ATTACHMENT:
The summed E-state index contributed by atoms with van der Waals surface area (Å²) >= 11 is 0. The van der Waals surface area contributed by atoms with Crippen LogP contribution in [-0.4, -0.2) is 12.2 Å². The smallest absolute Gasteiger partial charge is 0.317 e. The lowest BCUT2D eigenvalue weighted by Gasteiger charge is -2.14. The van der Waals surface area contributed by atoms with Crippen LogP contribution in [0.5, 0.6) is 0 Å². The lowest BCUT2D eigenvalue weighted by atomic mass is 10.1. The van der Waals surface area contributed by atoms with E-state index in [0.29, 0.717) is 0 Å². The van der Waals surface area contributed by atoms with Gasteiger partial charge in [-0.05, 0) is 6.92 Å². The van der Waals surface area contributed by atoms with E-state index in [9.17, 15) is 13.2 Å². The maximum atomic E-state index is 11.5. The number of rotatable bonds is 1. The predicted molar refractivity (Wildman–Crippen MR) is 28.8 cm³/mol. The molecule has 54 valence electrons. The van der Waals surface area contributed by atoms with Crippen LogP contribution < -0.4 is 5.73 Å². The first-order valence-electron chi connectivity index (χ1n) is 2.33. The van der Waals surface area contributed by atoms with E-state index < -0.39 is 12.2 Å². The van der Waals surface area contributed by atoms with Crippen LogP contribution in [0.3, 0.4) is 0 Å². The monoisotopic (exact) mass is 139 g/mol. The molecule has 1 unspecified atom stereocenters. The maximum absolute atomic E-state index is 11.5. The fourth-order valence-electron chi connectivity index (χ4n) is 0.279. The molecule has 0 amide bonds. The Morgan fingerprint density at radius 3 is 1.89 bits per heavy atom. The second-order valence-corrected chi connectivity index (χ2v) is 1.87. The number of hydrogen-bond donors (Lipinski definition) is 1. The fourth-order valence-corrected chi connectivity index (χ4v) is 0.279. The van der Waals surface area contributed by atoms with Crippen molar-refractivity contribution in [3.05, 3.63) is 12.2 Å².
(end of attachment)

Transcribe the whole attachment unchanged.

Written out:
The summed E-state index contributed by atoms with van der Waals surface area (Å²) >= 11 is 0. The van der Waals surface area contributed by atoms with Crippen LogP contribution in [-0.4, -0.2) is 12.2 Å². The smallest absolute Gasteiger partial charge is 0.317 e. The lowest BCUT2D eigenvalue weighted by Gasteiger charge is -2.14. The van der Waals surface area contributed by atoms with Crippen LogP contribution in [0.5, 0.6) is 0 Å². The lowest BCUT2D eigenvalue weighted by atomic mass is 10.1. The van der Waals surface area contributed by atoms with E-state index in [0.29, 0.717) is 0 Å². The van der Waals surface area contributed by atoms with Gasteiger partial charge in [-0.05, 0) is 6.92 Å². The van der Waals surface area contributed by atoms with E-state index in [9.17, 15) is 13.2 Å². The maximum atomic E-state index is 11.5. The number of rotatable bonds is 1. The predicted molar refractivity (Wildman–Crippen MR) is 28.8 cm³/mol. The molecule has 54 valence electrons. The van der Waals surface area contributed by atoms with Crippen LogP contribution < -0.4 is 5.73 Å². The first-order valence-electron chi connectivity index (χ1n) is 2.33. The van der Waals surface area contributed by atoms with E-state index < -0.39 is 12.2 Å². The van der Waals surface area contributed by atoms with Crippen LogP contribution in [0.3, 0.4) is 0 Å². The monoisotopic (exact) mass is 139 g/mol. The molecule has 1 unspecified atom stereocenters. The maximum absolute atomic E-state index is 11.5. The fourth-order valence-electron chi connectivity index (χ4n) is 0.279. The molecule has 0 amide bonds. The Morgan fingerprint density at radius 3 is 1.89 bits per heavy atom. The second-order valence-corrected chi connectivity index (χ2v) is 1.87. The number of hydrogen-bond donors (Lipinski definition) is 1. The fourth-order valence-corrected chi connectivity index (χ4v) is 0.279. The van der Waals surface area contributed by atoms with Crippen molar-refractivity contribution in [3.05, 3.63) is 12.2 Å².